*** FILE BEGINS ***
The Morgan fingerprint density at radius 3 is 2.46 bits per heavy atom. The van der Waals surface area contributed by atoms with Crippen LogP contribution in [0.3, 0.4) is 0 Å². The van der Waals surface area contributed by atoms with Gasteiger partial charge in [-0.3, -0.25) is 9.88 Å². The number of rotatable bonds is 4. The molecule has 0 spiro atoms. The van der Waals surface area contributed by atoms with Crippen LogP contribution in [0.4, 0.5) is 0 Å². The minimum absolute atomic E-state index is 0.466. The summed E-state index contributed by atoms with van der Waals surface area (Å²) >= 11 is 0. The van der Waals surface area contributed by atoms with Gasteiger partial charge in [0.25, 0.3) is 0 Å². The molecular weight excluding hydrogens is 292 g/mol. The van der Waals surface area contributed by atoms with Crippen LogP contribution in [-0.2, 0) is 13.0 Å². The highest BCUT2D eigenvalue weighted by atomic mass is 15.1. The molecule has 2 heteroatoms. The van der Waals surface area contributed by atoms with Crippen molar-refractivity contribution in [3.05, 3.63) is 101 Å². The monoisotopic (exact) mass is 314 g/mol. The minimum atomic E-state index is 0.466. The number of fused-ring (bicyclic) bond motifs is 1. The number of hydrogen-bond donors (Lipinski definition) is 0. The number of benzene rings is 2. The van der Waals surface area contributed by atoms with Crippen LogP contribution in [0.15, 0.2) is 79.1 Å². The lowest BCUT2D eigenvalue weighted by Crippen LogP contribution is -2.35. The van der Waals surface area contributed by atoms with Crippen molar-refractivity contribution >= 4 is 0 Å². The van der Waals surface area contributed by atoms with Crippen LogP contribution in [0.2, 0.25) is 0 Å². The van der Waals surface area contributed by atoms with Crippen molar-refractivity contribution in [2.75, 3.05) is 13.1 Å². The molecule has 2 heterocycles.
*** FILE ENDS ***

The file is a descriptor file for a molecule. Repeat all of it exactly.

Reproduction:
The Morgan fingerprint density at radius 3 is 2.46 bits per heavy atom. The van der Waals surface area contributed by atoms with Crippen LogP contribution in [0.3, 0.4) is 0 Å². The van der Waals surface area contributed by atoms with Gasteiger partial charge in [-0.3, -0.25) is 9.88 Å². The number of rotatable bonds is 4. The molecule has 0 spiro atoms. The van der Waals surface area contributed by atoms with Crippen LogP contribution in [0.4, 0.5) is 0 Å². The minimum absolute atomic E-state index is 0.466. The summed E-state index contributed by atoms with van der Waals surface area (Å²) >= 11 is 0. The van der Waals surface area contributed by atoms with Gasteiger partial charge in [0.25, 0.3) is 0 Å². The molecular weight excluding hydrogens is 292 g/mol. The van der Waals surface area contributed by atoms with Crippen LogP contribution in [-0.2, 0) is 13.0 Å². The highest BCUT2D eigenvalue weighted by atomic mass is 15.1. The molecule has 2 heteroatoms. The van der Waals surface area contributed by atoms with Crippen molar-refractivity contribution in [3.05, 3.63) is 101 Å². The monoisotopic (exact) mass is 314 g/mol. The minimum atomic E-state index is 0.466. The number of fused-ring (bicyclic) bond motifs is 1. The number of hydrogen-bond donors (Lipinski definition) is 0. The number of benzene rings is 2. The van der Waals surface area contributed by atoms with Crippen LogP contribution in [0.15, 0.2) is 79.1 Å². The lowest BCUT2D eigenvalue weighted by Crippen LogP contribution is -2.35. The van der Waals surface area contributed by atoms with Crippen molar-refractivity contribution >= 4 is 0 Å². The van der Waals surface area contributed by atoms with Crippen LogP contribution in [0.2, 0.25) is 0 Å². The van der Waals surface area contributed by atoms with Crippen molar-refractivity contribution in [2.75, 3.05) is 13.1 Å². The molecule has 2 heterocycles.